This is an old but good post (from April 2010) by Sana Saeed. She describes what happened when she attended a lecture by Salman Rushdie at her university. I could definitely relate to her feelings about Rushdie before the lecture, and was pleasantly surprised at how the lecture unfolded. For some reason I wasn’t surprised at what he said in the Q&A though.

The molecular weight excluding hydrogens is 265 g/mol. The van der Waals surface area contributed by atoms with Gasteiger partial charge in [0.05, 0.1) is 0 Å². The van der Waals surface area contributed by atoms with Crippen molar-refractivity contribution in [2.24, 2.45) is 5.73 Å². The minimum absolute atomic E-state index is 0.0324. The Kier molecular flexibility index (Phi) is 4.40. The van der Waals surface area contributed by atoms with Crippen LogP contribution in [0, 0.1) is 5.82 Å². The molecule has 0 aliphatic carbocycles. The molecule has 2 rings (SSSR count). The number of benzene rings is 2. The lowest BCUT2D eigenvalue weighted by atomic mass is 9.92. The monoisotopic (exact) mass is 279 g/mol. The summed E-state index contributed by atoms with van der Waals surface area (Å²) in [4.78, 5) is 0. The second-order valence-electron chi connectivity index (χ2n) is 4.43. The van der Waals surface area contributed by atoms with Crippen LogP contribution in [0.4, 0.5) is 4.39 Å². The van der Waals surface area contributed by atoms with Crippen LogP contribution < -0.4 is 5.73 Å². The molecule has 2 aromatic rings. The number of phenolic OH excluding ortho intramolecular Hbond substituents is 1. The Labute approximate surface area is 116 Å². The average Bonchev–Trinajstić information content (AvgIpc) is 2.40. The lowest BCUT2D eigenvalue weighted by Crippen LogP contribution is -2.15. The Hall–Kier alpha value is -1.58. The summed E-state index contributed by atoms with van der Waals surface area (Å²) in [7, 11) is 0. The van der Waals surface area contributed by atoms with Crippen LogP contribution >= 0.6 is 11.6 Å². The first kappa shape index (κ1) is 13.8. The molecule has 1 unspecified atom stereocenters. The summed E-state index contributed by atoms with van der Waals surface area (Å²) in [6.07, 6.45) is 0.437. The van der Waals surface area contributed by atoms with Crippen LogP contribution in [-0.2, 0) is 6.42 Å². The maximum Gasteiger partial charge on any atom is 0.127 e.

Amongst the most memorable names to cross my ears as a child, growing up in a South Asian Muslim household, was that of (sir) Salman Rushdie. There was always an air of frustration, anger and utter hatred that seemed to accompany it’s mere mention by those of my kin. I was unaware, as a child, precisely what all the fuss was about. What I ended up gathering from the various snippets of conversations and outbursts was that he was a writer who had written some sort of novel in which the Prophet Muhammad, alongside Islam in general, was portrayed in a most vile sense. The grouping of words of those around me – including the words of those on television who would discuss him – was enough to create an authoritative perspective on the issue that I slowly, with a naive mind, took on as my own.
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